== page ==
Melissaria has also pointed out, more eloquently than I’m going to do, that Tidy-Harris’s argument is basically that maternity leave for other women cuts back her own profits. So basically her argument is “I am too money fixated to realise women aren’t second class citizens”

While this is true, unfortunately I worry that it won’t make much difference on the ground, as the whole point of a company is explicitly to make money, and so it will act in whatsoever way it can to do so, unless the penalties are too great.

Therefore, we need arguments about how maternity leave and paternity leave and other benefits, are a benefit to the employer as well as the worker. Or much more stringent enforcement of the legislation (ie suing them into compliance).

Luckily there is lots of evidence for this – here’s a paper on the benefits Australian banks have enjoyed since voluntarily introducing paid maternity leave, for example. If anyone knows about cost/benefits it’s a bank.

Mark Heady // Posted 18 July 2008 at 5:30 pm

Maternity Leave

I did not hear the Woman’s Hour discussion, so cannot comment on its tone. However, I do understand the argument some small businesses are making. Is maternity pay is something the employer has to pay or can they reclaim it from the government?

If you only have a couple of employees, you will not be able to share out the work but will have to take on a temp., assuming a tamp will be suitably qualified. This could be a burden a small business would be hard pressed to shoulder.

Then again, a woman posting on the Woman’s Hour message board stated that she was taking her maternity leave and pay because it was a “right”, but she had no intention of returning to work for at least 5 years. I can well understand how this woman’s employer might feel a little “burned” after that experience.

Shea // Posted 18 July 2008 at 7:48 pm

Maternity pay is statutory, i.e paid from national insurance, so it is not a cost, directly borne by the employer. As for their extra member of staff, that is incorrect ——they have to pay the same number of staff even if they get a temp in because they won’t be paying the woman whilst on maternity leave (of course it varies). It is a right, just like sick pay. Its strange that these employers demand such loyalty, when they are in no place to guarantee work for their employees for the next five years.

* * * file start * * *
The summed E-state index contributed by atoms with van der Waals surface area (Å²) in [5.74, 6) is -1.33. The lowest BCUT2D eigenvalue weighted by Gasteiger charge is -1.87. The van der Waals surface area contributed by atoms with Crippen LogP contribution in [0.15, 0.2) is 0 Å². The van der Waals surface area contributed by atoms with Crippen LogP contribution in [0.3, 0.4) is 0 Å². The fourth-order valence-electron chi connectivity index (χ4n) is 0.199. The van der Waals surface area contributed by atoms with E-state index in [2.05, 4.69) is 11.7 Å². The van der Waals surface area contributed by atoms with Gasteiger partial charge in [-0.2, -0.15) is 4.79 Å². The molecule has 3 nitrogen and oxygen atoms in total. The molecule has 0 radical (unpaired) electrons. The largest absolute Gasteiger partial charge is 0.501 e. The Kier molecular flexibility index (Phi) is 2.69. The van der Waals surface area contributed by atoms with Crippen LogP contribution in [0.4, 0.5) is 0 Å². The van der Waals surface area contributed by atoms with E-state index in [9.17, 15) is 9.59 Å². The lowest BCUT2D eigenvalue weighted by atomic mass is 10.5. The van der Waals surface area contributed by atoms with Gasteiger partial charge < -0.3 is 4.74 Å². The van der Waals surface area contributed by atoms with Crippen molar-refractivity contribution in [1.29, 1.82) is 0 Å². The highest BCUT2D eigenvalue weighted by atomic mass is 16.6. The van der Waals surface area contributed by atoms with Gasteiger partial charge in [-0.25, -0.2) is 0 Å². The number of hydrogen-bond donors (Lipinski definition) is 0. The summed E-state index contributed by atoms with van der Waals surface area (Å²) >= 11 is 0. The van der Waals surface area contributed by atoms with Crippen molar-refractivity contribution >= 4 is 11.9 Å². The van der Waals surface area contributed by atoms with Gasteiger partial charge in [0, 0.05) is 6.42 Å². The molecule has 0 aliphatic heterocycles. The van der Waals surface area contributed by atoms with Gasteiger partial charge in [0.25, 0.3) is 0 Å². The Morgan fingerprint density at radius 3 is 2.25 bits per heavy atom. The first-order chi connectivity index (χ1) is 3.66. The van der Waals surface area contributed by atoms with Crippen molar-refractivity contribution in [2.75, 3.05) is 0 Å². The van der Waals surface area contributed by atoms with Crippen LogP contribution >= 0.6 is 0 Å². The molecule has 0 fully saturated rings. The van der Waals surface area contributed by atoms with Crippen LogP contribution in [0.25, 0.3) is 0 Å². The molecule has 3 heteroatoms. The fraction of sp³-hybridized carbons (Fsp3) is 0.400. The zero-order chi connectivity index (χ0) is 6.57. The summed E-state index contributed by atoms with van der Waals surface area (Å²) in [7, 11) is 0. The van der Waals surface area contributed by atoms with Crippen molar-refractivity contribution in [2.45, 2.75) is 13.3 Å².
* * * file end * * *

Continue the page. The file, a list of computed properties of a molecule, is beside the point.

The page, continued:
Amy // Posted 18 July 2008 at 8:11 pm

I’m not sure how maternity pay works but if it’s like statutory sick pay, the government pays it via the employer, and it’s at the employer’s discretion to top it up if they want. So seeing as temps are often paid less than full time employees I don’t see how small businesses are hurt by this financially. I could be wrong about maternity pay being like SSP though.

Regardless of that however I think that as having children is an accepted part of most people’s lives, businesses small or large need to accept that their employees will probably at some point reproduce themselves. So if they go out of business because they haven’t factored parental leave into their budget, I have no sympathy for them. If you can’t go into business and give your employees room to have children, then don’t go into business.

chem_fem // Posted 18 July 2008 at 8:49 pm

A lot of people talk about how hard it is for businesses, but why aren’t people considering how hard it is for parents?

The arrival of a child is a time when people need money and time the most.

zohra // Posted 18 July 2008 at 9:53 pm

Louise, did you mean Nicola Brewer rather than ‘Katherine’ Brewer in your post?

Also, are you saying you don’t agree that extending maternity leave to 12 months while keeping paternity leave at 2 weeks would further entrench gender roles that women should be responsible for children? Because that is basically what the EHRC, and Fawcett, have argued: that the second six months should be (well-paid) transferable parental leave if we really want to transform gender relations. Keeping it as maternity leave (the 12 months I mean), while dads only get 2 weeks, is quite retrograde in my opinion.